Washington (AFP) Feb 4, 2010
Pakistan Taliban leader Hakimullah Mehsud was likely killed in US missile strikes but there was still no definitive evidence that he was dead, a US defense official told AFP on Thursday.
"There's a good likelihood that he's dead," said the official, speaking on condition of anonymity.
But final confirmation would have to wait "until a body pops up, or photographic evidence ... or reliable witnesses" verify reports.
US missile attacks have repeatedly targeted Mehsud, the head of Pakistan's most powerful Taliban faction and involved in a December suicide attack on the CIA in Afghanistan -- the deadliest attack on the US spy agency in 26 years.
Speculation about his death has mounted since a January 14 US drone strike in the Taliban stronghold of North Waziristan, near the Afghan border, but Mehsud purportedly released two audio statements denying his demise.
On January 17, a day after Mehsud's last statement, a US drone carried out another attack that officials said also targeted the militant leader.
A US counter-terrorism official said rumors were taking root because Mehsud had been out of view.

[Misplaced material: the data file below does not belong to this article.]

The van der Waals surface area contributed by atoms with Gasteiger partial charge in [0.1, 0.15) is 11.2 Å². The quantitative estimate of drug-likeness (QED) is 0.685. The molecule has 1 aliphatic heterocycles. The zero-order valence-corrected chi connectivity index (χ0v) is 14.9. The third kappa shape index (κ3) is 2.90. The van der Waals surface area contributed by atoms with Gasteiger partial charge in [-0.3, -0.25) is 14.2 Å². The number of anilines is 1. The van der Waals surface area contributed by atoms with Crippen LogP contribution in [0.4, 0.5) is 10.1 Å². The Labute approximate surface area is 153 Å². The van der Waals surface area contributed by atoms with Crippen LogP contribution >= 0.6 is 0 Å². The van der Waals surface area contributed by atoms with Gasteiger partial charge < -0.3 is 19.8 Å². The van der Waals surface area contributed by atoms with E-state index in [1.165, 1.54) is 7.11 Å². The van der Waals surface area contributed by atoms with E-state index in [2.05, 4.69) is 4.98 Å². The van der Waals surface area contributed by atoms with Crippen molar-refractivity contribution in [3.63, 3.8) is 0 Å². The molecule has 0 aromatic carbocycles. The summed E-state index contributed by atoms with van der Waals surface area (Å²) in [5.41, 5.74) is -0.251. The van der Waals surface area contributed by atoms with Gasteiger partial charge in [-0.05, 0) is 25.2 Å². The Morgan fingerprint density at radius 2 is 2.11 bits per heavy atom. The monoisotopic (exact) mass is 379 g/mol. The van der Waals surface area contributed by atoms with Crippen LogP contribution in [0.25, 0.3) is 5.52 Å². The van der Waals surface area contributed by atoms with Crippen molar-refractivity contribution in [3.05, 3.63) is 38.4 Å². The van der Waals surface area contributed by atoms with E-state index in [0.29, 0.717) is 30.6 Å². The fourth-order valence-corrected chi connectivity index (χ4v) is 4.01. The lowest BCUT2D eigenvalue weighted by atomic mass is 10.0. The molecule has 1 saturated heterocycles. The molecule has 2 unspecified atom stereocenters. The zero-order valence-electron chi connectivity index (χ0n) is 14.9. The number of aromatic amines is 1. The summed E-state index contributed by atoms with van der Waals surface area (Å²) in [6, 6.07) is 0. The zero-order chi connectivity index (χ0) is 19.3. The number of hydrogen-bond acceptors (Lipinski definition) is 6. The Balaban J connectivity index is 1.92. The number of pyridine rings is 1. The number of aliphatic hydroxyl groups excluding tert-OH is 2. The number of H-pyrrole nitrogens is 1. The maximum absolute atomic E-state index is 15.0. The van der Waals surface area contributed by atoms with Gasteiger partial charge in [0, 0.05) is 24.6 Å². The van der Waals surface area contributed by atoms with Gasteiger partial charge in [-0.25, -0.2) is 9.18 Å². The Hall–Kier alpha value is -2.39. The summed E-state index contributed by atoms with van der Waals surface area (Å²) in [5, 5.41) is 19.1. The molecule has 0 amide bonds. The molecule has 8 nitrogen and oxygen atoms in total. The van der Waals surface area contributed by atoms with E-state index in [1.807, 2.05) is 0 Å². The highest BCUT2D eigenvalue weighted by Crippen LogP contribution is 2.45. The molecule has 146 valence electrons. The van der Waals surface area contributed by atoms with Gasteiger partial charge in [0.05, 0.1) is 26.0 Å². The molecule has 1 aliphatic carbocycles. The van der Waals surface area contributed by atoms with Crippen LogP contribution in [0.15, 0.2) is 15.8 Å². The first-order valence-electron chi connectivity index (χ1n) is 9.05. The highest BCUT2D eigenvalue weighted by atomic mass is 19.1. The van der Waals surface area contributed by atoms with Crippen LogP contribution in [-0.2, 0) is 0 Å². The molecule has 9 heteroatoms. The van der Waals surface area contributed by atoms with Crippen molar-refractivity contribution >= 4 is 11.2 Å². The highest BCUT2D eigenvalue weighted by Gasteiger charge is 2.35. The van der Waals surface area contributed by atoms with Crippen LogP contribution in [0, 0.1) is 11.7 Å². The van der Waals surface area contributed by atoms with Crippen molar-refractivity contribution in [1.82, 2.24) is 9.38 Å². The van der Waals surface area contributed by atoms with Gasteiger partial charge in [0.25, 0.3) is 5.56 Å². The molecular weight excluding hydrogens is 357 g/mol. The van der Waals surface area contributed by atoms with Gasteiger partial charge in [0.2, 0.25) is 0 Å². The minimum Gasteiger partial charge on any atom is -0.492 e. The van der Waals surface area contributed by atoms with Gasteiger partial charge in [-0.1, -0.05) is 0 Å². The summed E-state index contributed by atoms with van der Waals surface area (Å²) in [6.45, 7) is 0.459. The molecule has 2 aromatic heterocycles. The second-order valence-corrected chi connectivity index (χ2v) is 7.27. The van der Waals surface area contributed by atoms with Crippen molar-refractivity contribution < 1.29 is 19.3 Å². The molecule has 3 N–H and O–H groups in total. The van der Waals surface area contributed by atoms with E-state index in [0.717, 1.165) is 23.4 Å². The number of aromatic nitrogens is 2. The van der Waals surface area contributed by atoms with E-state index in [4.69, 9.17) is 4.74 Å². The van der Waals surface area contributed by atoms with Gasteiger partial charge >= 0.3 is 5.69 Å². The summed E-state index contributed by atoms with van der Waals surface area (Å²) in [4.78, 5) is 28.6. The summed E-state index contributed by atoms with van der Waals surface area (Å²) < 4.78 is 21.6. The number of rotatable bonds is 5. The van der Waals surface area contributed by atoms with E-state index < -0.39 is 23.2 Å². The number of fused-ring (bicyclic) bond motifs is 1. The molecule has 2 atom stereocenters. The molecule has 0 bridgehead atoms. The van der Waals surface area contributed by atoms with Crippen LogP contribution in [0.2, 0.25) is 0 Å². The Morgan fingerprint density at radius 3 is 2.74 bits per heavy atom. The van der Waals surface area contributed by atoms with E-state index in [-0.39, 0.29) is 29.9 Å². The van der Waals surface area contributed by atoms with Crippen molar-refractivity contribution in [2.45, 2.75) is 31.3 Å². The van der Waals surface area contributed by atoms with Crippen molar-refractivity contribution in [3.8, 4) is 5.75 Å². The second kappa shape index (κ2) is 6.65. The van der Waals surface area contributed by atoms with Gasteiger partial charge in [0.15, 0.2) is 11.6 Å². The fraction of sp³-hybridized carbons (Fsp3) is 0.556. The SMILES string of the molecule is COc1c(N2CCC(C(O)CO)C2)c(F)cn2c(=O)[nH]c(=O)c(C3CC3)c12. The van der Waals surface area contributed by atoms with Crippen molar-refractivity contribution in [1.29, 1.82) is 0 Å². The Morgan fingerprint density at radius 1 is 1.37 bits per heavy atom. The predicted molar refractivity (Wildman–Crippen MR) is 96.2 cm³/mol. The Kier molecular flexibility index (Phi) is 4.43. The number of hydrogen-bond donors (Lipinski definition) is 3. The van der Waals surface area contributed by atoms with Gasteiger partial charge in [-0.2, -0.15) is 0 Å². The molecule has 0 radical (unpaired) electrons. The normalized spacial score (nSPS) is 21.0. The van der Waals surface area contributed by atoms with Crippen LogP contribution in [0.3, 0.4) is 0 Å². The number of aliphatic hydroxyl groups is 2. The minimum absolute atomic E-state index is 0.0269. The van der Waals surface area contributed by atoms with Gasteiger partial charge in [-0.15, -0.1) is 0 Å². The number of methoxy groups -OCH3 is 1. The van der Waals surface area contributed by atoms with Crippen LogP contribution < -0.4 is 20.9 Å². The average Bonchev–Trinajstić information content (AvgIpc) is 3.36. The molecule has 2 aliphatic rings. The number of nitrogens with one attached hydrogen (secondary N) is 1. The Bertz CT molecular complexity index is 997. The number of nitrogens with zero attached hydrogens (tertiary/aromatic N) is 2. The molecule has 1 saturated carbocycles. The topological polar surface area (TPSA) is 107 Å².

"As more and more time passes without this major terrorist -- one of the worst people in the world -- making any kind of appearance, the rumors of his demise become more deeply seated," said the official, who asked not to be named.
"That's apparently prompted some to speculate he's gone. I certainly hope they're right," he said.
Killing Mehsud would be a coup for the United States, which stepped up its drone war in Pakistan after the warlord claimed the December 30 bombing that killed five CIA officers and two contractors in southeastern Afghanistan.
Pakistani officials said they were seeking confirmation of differing reports about his possible demise -- published by The New York Times and briefly on Pakistan's state television Sunday. The Taliban have flatly denied he is dead.
There were reports Mehsud was wounded when a US missile hit his vehicle on January 14 in the Shaktoi area of North Waziristan.
He was reportedly taken more than 100 kilometres (60 miles) to Orakzai, elsewhere in Pakistan's lawless tribal belt for medical help but a Pakistani intelligence official told AFP that the doctor in question denied treating him.
"It could be Mehsud's own bluffing game. The report may have been circulated to divert US attention because he was being repeatedly chased and targeted by the US spy planes," he said.
A Pakistani military official said there were other unconfirmed reports that Mehsud was wounded when a Pakistani helicopter shelled suspected Taliban hideouts in the Mamoonzai area of Orakzai last week.
Pakistan, which has been fighting off accusations from the United States about not doing enough to eradicate the Taliban and Al-Qaeda menace on its soil, has a 50-million-rupee (600,000-dollar) price on Mehsud's head.
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